As the Fall Semester Commences, COVID Policies Prove Subject to Change

After one year of remote learning and stringent COVID-19 restrictions, Swarthmore has opened its campus to all students for the Fall semester. At the Returning Students and Family Information Session on August 5, the college’s leadership laid out plans for a normal, in-person learning experience. Administrators also warned, however, that the new policies would be subject to change with the emergence of the Delta variant in the Philadelphia region. 

Now that the Fall semester has begun, students, faculty, and administrators are facing the reality of in-person learning and living in the middle of the COVID-19 pandemic. The college has reported that between August 14 and September 5, there have been six positive student results and two positive results among faculty and staff. In response, the college has amended many of its COVID-19 policies, including masking and testing requirements. 

In an email to students on September 2, Director of Student Health and Wellness Casey Anderson informed the community of the new testing protocol that requires biweekly testing for all fully vaccinated students, in addition to weekly testing for all unvaccinated students, who currently make up 6% of the student population (only .5% of students have received vaccination exemptions). 

Anderson wrote, “based on guidance [from public health experts] and with the latest increase in the prevalence of the Delta variant in [Delaware] county … we will now require regular testing for all students, regardless of vaccination status.”

Testing takes place in Bond Hall on Mondays from 8 a.m. to 5 p.m. and is by appointment on the Aura app. For students who are fully vaccinated, the testing pool is split in half — one week, students whose last names begin with letters A-M will be tested, and the next week, students whose last names range from M-Z will be tested. These two testing populations will alternate from week to week indefinitely.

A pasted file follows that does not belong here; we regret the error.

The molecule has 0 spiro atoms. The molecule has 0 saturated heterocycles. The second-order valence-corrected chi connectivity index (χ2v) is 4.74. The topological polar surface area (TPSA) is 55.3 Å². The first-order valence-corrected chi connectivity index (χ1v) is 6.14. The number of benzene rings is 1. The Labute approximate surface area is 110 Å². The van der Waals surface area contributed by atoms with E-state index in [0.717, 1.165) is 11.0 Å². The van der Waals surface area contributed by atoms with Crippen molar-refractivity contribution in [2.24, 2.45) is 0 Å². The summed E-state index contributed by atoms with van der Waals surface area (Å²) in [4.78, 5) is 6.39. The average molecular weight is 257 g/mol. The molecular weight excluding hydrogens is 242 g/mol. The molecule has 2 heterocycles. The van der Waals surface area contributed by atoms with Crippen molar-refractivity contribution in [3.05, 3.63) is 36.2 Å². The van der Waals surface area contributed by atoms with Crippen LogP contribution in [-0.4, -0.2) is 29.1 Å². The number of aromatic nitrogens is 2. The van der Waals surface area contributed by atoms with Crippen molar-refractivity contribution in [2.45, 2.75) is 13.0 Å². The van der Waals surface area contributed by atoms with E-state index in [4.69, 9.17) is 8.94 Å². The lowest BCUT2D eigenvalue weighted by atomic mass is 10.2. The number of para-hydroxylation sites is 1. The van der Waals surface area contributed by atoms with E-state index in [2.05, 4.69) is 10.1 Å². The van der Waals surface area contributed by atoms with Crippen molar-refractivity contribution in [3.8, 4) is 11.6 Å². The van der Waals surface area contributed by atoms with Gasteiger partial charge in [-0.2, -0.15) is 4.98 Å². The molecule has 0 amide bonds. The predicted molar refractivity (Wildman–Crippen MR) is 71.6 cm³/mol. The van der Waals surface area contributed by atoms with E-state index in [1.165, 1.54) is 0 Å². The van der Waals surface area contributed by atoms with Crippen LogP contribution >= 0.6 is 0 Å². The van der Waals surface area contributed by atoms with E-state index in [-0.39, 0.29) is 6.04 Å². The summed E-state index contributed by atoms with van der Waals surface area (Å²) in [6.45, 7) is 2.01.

In an interview with The Phoenix, Sarah Chang ’22 explained that she was happy when the college announced the new testing policy, and that she thought the original policy of only testing unvaccinated students seemed too loose compared to other colleges and universities.

“It did surprise me a bit when Swarthmore initially announced that they would not be testing vaccinated individuals unless they had symptoms, since it seems like a more relaxed policy compared to other colleges/universities,” she said. “This year it seems like we are average or below average in intensity of COVID policies, like frequency of testing and sanctions on gatherings. It’s not that we’re not taking COVID seriously, I think the administration just thinks that the risk in our area is not high enough to warrant higher intensity and vigilance.”

Nevertheless, Chang believes it is positive that the college is continually reassessing its policies based on new data. 

“I think the current testing frequency is enough for now, especially since nearly everyone is vaccinated and we’ve never had clusters of cases on campus, but I think the frequency should be open to change based on new data about the vaccine’s efficacy against other variants,” she stated. 

In an email to The Phoenix on September 7, Vice President of Communication Andy Hirsch wrote that, like students, faculty and staff will now be required to test regularly, starting the week of August 13.